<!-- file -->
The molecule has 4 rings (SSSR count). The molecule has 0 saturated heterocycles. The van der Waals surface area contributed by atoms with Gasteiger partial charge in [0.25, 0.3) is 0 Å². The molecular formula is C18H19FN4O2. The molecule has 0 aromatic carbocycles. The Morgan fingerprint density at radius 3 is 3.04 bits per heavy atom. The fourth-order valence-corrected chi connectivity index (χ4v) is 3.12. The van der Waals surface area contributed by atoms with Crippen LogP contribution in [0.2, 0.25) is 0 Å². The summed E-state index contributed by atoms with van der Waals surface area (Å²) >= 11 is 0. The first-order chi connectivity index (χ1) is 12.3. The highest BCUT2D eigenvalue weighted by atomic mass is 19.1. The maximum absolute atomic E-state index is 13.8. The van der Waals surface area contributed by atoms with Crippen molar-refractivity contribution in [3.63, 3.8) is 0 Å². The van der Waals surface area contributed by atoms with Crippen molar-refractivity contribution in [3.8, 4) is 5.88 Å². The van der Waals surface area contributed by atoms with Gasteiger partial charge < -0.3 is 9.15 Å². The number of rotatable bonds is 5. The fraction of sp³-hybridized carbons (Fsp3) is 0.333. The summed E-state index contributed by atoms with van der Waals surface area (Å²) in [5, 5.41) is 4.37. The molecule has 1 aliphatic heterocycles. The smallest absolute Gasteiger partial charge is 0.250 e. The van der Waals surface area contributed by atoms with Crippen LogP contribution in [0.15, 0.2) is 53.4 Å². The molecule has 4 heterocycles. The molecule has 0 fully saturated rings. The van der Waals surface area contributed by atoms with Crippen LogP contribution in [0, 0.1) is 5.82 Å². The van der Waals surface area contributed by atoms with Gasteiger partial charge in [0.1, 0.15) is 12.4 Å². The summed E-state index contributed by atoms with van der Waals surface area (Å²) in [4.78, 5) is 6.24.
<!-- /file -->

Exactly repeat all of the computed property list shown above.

The molecule has 4 rings (SSSR count). The molecule has 0 saturated heterocycles. The van der Waals surface area contributed by atoms with Gasteiger partial charge in [0.25, 0.3) is 0 Å². The molecular formula is C18H19FN4O2. The molecule has 0 aromatic carbocycles. The Morgan fingerprint density at radius 3 is 3.04 bits per heavy atom. The fourth-order valence-corrected chi connectivity index (χ4v) is 3.12. The van der Waals surface area contributed by atoms with Crippen LogP contribution in [0.2, 0.25) is 0 Å². The summed E-state index contributed by atoms with van der Waals surface area (Å²) >= 11 is 0. The first-order chi connectivity index (χ1) is 12.3. The highest BCUT2D eigenvalue weighted by atomic mass is 19.1. The maximum absolute atomic E-state index is 13.8. The van der Waals surface area contributed by atoms with Crippen molar-refractivity contribution in [3.63, 3.8) is 0 Å². The van der Waals surface area contributed by atoms with Crippen molar-refractivity contribution in [3.8, 4) is 5.88 Å². The van der Waals surface area contributed by atoms with Gasteiger partial charge < -0.3 is 9.15 Å². The number of rotatable bonds is 5. The fraction of sp³-hybridized carbons (Fsp3) is 0.333. The summed E-state index contributed by atoms with van der Waals surface area (Å²) in [5, 5.41) is 4.37. The molecule has 1 aliphatic heterocycles. The smallest absolute Gasteiger partial charge is 0.250 e. The van der Waals surface area contributed by atoms with Crippen LogP contribution in [0.15, 0.2) is 53.4 Å². The molecule has 4 heterocycles. The molecule has 0 fully saturated rings. The van der Waals surface area contributed by atoms with Crippen LogP contribution in [0, 0.1) is 5.82 Å². The van der Waals surface area contributed by atoms with Gasteiger partial charge in [0.1, 0.15) is 12.4 Å². The summed E-state index contributed by atoms with van der Waals surface area (Å²) in [4.78, 5) is 6.24.